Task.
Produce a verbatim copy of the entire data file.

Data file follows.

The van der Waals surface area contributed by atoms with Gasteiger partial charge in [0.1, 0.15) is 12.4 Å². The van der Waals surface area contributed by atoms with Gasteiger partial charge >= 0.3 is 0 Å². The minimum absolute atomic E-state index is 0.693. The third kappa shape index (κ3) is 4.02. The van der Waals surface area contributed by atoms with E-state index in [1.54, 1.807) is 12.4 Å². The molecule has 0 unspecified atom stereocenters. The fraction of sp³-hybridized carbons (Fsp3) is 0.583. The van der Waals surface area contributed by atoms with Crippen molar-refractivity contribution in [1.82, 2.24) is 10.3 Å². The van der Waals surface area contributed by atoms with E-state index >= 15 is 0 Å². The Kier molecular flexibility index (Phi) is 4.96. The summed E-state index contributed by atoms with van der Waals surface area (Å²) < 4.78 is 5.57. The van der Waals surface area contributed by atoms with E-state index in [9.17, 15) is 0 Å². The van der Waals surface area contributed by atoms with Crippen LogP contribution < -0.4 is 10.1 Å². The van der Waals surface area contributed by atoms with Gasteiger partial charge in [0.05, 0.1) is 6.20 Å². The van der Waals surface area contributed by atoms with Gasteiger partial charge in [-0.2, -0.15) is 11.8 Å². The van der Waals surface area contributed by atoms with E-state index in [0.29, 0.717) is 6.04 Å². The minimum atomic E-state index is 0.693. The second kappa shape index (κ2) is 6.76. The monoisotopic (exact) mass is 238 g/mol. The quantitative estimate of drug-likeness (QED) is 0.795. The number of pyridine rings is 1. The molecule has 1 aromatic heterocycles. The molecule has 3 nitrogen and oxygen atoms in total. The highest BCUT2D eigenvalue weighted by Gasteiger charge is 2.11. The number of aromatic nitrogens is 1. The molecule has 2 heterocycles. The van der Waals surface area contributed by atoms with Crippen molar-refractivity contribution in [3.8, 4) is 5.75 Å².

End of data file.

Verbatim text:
The van der Waals surface area contributed by atoms with Gasteiger partial charge in [0.1, 0.15) is 12.4 Å². The van der Waals surface area contributed by atoms with Gasteiger partial charge >= 0.3 is 0 Å². The minimum absolute atomic E-state index is 0.693. The third kappa shape index (κ3) is 4.02. The van der Waals surface area contributed by atoms with E-state index in [1.54, 1.807) is 12.4 Å². The molecule has 0 unspecified atom stereocenters. The fraction of sp³-hybridized carbons (Fsp3) is 0.583. The van der Waals surface area contributed by atoms with Crippen molar-refractivity contribution in [1.82, 2.24) is 10.3 Å². The van der Waals surface area contributed by atoms with E-state index >= 15 is 0 Å². The Kier molecular flexibility index (Phi) is 4.96. The summed E-state index contributed by atoms with van der Waals surface area (Å²) < 4.78 is 5.57. The van der Waals surface area contributed by atoms with E-state index in [9.17, 15) is 0 Å². The van der Waals surface area contributed by atoms with Crippen LogP contribution < -0.4 is 10.1 Å². The van der Waals surface area contributed by atoms with Gasteiger partial charge in [0.05, 0.1) is 6.20 Å². The van der Waals surface area contributed by atoms with Gasteiger partial charge in [-0.2, -0.15) is 11.8 Å². The van der Waals surface area contributed by atoms with E-state index in [0.29, 0.717) is 6.04 Å². The minimum atomic E-state index is 0.693. The second kappa shape index (κ2) is 6.76. The monoisotopic (exact) mass is 238 g/mol. The quantitative estimate of drug-likeness (QED) is 0.795. The number of pyridine rings is 1. The molecule has 1 aromatic heterocycles. The molecule has 3 nitrogen and oxygen atoms in total. The highest BCUT2D eigenvalue weighted by Gasteiger charge is 2.11. The number of aromatic nitrogens is 1. The molecule has 2 heterocycles. The van der Waals surface area contributed by atoms with Crippen molar-refractivity contribution in [3.8, 4) is 5.75 Å².